This is pretty accurate. That guy from the 50's ended up dying about a year later, can't remember if he did the deed himself but I do recall that he went off the deep end, not like shooting up a mall but divorced or left his wife, forgot the names of his kids etc., A full blown personality change.

And if that's not really revelant, the folks from NYC would gain insight into how to finally kick the rat problem.

WOW-The Dept. of Veteran's Affairs was involved (3)

richj (85270) | more than 14 years ago | (#1283518)

Boy, I'd hate to be one of *their* test subjects. When these guys actually did get to sleep, the VA probably accidentally amputated their legs and then lost the medical records.

The things I've seen at the VA Medical Center East Orange NJ, it wouldn't suprise me!

Post wrong? (5)

DefConOne (17385) | more than 14 years ago | (#1283519)

My interpretation of the article is somewhat different than that of the poster. I think that the following line does NOT mean that "Research found students to have better recollection after long periods of sleep deprivation"

Although subjects' memory performance was less efficient with sleep deprivation, greater activity in the parietal region was associated with better memory.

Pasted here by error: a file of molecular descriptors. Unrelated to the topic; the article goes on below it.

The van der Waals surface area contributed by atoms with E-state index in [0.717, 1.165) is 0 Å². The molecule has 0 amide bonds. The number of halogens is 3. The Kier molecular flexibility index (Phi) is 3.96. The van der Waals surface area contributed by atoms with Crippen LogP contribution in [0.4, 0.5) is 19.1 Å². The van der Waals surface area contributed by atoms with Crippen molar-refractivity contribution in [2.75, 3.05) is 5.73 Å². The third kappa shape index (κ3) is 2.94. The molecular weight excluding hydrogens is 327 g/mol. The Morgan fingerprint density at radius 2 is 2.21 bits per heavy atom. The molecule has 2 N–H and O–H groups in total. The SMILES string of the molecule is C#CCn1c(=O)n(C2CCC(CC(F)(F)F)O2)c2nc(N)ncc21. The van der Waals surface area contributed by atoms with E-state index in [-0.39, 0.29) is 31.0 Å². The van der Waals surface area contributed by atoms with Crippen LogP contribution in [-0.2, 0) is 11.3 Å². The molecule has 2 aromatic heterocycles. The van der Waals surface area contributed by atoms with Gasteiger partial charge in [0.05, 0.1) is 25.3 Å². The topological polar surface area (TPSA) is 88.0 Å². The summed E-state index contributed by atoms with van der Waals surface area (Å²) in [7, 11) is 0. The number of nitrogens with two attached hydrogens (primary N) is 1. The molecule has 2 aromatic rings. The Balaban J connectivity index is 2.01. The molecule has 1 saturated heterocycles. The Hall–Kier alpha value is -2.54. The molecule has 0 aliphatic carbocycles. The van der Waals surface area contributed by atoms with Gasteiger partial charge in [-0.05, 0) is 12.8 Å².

My interpretation of that line is that, overall, students had WORSE memory performance when sleep-deprived, but those students who had greater activity in the parietal region performed better than those with lower activity -- but still worse than they would have had with a good night's sleep. Am I correct in my reading?

Sleep Deprivation can also kill. (5)

Winged Plum (65204) | more than 14 years ago | (#1283520)

Sleep deprivation can also kill you. I did a 12 page report on sleep and its effects on the human body, and have about 5 pages of stuff on sleep deprivation. A guy in the 1950's, I believe, did a radio show for 200 hours straight, and suffered SEVERE mental damage from it. Also, rats who have been deprived of any rest at all have died after 17 days. People with fatal familial insomnia, which causes the victim to be deprived of sleep for months upon months, will eventually kill after 9 to 12 months. If you want more information on sleep, deprivation, and disorders, e-mail me at mcnamarc@kirtland.cc.mi.us and I'll send you the report. I'll feel special, too. : )